Once touted as one of the most violent games ever created, Mortal Kombat, as a fighting series, has seen more demonization than most games ever see throughout their entire recognizable time in popular culture. Nevertheless, despite being kept out of competitions like EVO, being held this weekend and traditionally revolves around more traditionally balanced fighting titles such as Street Fighter, Mortal Kombat has had a distinct cult following since its creation. While the original seemingly broke all the conventions that had been established regarding moral game design and their approach to the community, it was the sequel that stands out as one of the best ever in the franchise, if not the genre.
Mortal Kombat II arrived following the pleasantly strong reception enjoyed by the first. Regardless of the criticism of gaming violence and the prospect that seeing a video game character rip the heart out of another might inspire kids to do the exact same thing, it hasn’t really happened. Essentially taking everything from Mortal Kombat and ramping it up to eleven, it was virtually impossible for gamers, no matter what walk of life or gaming preference, to ignore the force of prescience that Mortal Kombat II carried with it in the Arcades, Super Nintendo, but most importantly on the Sega Genesis.
Yes, even though Nintendo allowed the blood and gore that they Nintendidn’t with the original, the stigma still hung pretty low over their heads – Mortal Kombat II was still a Sega Genesis title. And why not? Visually, it looked better since the fighter’s had been motion captured, where they appeared as if they had been painted on the screen and the superior quality of the sound in the Genesis version only served to add insult to injury. Mortal Kombat had marked it’s territory and given Sega fanboys a feather in their hat that can still be flaunted to this day. After all, history is on their side.
Adding a slim picking of five new characters didn’t serve to disparage players from purchasing the game. If you played it, even briefly in the arcade, buying it to play from those precious few hours after dinner to all day on the weekend was time well wasted and seemed a logically plausible move. The moves had been expanded and refined as well as the levels cleaned up. The addition of babalities, multiple fatalities, friendships and more level-specific finish moves made the game a must-have fighting title for Sega owners when Nintendo players couldn’t get enough of Street Fighter at the time. Without a doubt, everything great about Mortal Kombat is best immortalized spiritually in Mortal Kombat II.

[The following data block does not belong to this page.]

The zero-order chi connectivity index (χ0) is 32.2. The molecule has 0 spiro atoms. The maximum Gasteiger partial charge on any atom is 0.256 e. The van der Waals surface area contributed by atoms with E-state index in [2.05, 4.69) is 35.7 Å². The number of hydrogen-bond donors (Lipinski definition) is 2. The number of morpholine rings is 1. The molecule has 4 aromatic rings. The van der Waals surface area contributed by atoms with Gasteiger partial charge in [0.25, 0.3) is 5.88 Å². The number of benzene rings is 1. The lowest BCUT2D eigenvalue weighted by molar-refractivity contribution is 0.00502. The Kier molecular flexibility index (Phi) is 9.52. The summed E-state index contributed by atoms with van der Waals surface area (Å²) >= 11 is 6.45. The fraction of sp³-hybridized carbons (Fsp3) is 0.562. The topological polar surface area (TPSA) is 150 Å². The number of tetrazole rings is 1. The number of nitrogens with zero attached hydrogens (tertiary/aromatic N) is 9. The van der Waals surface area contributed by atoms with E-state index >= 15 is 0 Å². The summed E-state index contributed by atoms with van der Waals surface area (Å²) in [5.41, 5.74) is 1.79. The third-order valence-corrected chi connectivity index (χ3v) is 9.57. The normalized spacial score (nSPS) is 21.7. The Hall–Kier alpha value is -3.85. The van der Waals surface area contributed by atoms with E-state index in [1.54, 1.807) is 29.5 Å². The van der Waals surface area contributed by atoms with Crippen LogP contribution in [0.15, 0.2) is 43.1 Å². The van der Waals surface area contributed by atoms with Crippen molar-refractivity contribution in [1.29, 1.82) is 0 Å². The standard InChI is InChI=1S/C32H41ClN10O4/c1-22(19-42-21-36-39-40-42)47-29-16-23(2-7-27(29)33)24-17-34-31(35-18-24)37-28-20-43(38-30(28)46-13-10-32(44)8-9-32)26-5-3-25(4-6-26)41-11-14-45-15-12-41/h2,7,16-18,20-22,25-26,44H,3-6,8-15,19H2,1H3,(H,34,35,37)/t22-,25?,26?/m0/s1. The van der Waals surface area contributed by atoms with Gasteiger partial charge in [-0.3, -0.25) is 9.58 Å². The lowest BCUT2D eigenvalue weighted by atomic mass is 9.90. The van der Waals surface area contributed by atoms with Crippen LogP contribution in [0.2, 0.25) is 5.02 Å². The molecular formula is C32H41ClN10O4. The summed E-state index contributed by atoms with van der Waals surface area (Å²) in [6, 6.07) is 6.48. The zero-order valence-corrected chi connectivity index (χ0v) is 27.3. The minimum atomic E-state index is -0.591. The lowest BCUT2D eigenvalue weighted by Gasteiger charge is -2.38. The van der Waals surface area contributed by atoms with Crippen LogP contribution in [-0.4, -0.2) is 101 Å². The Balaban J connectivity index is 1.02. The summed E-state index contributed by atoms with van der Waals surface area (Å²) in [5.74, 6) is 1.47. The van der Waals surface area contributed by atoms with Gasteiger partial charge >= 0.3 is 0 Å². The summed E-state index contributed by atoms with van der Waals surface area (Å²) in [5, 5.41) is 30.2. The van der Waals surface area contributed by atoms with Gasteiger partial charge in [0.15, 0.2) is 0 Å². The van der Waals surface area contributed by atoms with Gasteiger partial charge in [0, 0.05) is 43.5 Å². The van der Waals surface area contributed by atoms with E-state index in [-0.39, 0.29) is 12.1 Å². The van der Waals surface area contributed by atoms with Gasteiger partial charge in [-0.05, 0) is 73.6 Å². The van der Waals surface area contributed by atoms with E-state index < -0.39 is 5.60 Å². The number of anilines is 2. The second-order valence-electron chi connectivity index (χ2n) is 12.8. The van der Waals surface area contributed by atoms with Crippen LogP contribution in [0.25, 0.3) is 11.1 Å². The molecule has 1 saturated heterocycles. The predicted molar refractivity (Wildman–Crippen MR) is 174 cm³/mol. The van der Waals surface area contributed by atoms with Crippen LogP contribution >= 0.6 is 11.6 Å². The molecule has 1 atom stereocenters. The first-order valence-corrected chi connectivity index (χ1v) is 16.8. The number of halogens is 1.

On the other hand, Mortal Kombat: Armageddon takes everything great about the franchise and instead of turning it up to eleven, sits back and throws bananas repeatedly at the sound knob. Instead of a tight, solid selection of fighters – gamers are offered a chance to play as one of the sixty-three different fighters to ever appear playable in the franchise. Even though to many, this would seem like a pretty solid deal, quantity doesn’t necessarily serve to outweigh quality.
Nevertheless, the game hit the shelves and for the most part, was pretty laughable – and not in the good way. Granted, Midway was on the ropes by then, locked in a life and death struggle to stay alive, which they eventually lost, but they seemed to be stricken with an uncanny desire to run the MK series into the ground as hard as they could before exiting stage left. All of the flaws in previous games came into a dreadfully bright light as a potentially worthwhile last hurrah turned into a grief-riddled stroll down memory lane.
The create-a-fatality that went hand-in-hand should’ve been something that would set the game apart from its contemporaries. However, this was executed so poorly that the ability for players to make their own fighter seemed mostly forgettable. Additionally, being built on the 3D engine of its predecessors seemed to carry over many of the flaws that should have been fixed somewhere down one of the many design cycles of the varied games during the lifespan of the Mortal Kombat collection. But, this wasn’t the case. Contrary to any convention, all of the many past problems seemed to become compacted into this title – creating a singularity of painfully poor gameplay and lackluster design.
Midway was dauntlessly certain to turn the lights off on their way out and to make sure the door didn’t hit them on the ass either. Mortal Kombat: Armageddon has since become the butt of several jokes in the fighting-game community, particularly when placed side-by-side by more lauded titles such as Street Fighter IV. But there is hope as was illustrated at E3 this year.
Mortal Kombat is coming back. While the game is still in some early alpha-level built, the developers have already stated that they’ll be using Mortal Kombat II as their template for this latest incarnation. Funny how they said Mortal Kombat II and not Mortal Kombat: Armageddon. Where it would be trendy for a creator to simply tweak assets that are already available to have a game on store shelves by Christmas – this clearly seems to be a responsible move by designers who have a beloved appreciation for the source material.
This goes to show you that sometimes, the best answers for game design lie in the past as opposed to breaking what already works. In a medium that is still as young as video games, it seems dreadfully unnecessary for game developers to constantly be reinventing the wheel when the propagation of nostalgia is still in wanton demand. Certainly, risky new design choices are great when it comes to new intellectual properties and high concepts that players and the community as a whole have never had a chance to lay their eyes on. But, when it comes to video games that many of the people currently creating games grew up playing – sometimes it’s just best to bet on the classics.